Top 7 Lessons Learned While Growing Up On The Farm
By Christopher M. Knight
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- The cows don't care if you're having a bad day, and still need to be milked anyway.
Lesson: Sometimes in business, even when we don't want to follow through, we must force ourselves to get certain 'MUST-DO' jobs done in order to not spoil the milk, I mean 'cash flow'.
- Always carry a 9/16th wrench with you.
Lesson: By planning ahead, and getting the most commonly needed tools you'll need to succeed in life, you'll be able to take advantage of the universal law, which states: "Success happens when opportunity meets preparedness".
- The stuff that stinks the most, can make your crops grow better than any man-made fertilizer that you can buy.
Lesson: Just because something is hard or stinks, doesn't mean there isn't something valuable inside of it, or a lesson, or an experience or opportunity to speed up your growth & development.
- Early to bed and early to rise, makes a person healthy, wealthy and wise.
Lesson: Don't wait till 9am to start your day. Start it at 4 or 5am, and by 9am, you will be 4-5 hours AHEAD of your competition. This lesson can go both ways for early risers or night owls. :)
- Working hard on the farm, doesn't always mean you will be financially rewarded. Sometimes the Wind & Rains, or lack of sunshine can destroy your profits overnight.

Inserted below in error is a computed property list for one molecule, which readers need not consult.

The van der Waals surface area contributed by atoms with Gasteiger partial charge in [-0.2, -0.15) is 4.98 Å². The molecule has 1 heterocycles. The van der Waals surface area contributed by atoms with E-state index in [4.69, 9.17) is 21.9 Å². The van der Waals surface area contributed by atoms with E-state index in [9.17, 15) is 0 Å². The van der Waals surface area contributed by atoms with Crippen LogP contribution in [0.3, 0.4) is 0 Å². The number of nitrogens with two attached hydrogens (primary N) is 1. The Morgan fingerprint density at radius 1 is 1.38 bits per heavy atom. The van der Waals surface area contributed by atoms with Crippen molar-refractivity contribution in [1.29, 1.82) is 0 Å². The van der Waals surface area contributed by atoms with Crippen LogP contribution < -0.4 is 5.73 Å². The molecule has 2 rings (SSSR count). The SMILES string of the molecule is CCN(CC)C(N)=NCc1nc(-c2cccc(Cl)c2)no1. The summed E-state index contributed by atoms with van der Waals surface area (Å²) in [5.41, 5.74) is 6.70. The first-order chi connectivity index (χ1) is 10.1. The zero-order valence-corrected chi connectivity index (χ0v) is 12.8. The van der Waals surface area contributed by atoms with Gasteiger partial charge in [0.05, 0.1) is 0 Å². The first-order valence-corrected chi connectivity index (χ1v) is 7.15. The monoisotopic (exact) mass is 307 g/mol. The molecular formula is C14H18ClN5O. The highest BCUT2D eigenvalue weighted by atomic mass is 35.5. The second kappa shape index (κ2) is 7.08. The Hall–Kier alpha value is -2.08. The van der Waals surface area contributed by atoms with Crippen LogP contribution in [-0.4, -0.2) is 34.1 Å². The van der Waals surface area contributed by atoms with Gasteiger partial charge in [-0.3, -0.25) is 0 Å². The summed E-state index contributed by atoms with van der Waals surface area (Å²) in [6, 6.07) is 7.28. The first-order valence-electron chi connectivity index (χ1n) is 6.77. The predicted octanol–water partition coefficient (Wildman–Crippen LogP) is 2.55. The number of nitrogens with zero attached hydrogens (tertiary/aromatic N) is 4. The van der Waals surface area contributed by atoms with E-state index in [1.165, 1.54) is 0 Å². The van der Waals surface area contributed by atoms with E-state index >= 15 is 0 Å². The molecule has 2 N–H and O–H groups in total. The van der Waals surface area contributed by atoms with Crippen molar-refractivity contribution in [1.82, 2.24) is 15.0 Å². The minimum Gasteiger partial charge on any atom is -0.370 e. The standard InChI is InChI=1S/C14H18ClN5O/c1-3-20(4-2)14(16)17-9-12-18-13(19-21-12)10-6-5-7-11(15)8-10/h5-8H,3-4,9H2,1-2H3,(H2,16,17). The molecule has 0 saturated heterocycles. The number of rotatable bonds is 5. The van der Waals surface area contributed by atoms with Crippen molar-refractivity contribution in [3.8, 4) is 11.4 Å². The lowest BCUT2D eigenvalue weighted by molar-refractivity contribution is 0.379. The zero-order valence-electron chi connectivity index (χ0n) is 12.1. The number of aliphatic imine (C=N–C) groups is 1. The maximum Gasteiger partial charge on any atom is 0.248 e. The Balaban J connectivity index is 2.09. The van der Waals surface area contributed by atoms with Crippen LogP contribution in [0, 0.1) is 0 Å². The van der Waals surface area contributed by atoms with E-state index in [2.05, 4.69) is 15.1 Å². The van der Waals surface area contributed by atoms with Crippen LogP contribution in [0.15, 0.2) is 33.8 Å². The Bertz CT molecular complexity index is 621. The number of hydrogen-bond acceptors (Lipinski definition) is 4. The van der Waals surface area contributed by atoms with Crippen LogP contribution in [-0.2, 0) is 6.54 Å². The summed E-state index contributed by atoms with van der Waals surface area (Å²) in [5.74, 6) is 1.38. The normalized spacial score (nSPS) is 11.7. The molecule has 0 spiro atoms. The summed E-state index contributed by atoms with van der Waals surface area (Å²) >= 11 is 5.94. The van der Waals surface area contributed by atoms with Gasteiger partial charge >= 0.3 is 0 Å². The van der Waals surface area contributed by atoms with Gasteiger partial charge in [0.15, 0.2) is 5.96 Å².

Lesson: Diversify your portfolio, without losing control of your niche, AND buy crop insurance. ;-) No, seriously, while "Mother Nature" may control the profitability of a crop, you are STILL not the mercy of the wind/rain/sunshine if you plan properly, and have backup plans for when things can and will go wrong.
- Farming for fun is totally different than Farming for profit. The best or most profitable farmers today, are actually business folks, who are dead serious about building their business, and that just happens to be a farm instead of maybe an office suite.
Lesson: There are hobbies and there are businesses. Which one are you running? Many folks who claim to be in business, are actually running a hobby. The difference is in your level of seriousness as to how big you want to build your enterprise, and where you want to end up.
- Hired help never care as much as you do about your Farm, and maybe they never will.
Lesson: But, that doesn't prevent you from setting up systems, expectations, procedures, and accountability reporting to ensure that your standards are being met. Remember: What gets measured, gets managed.
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Article Submitted On: September 09, 1998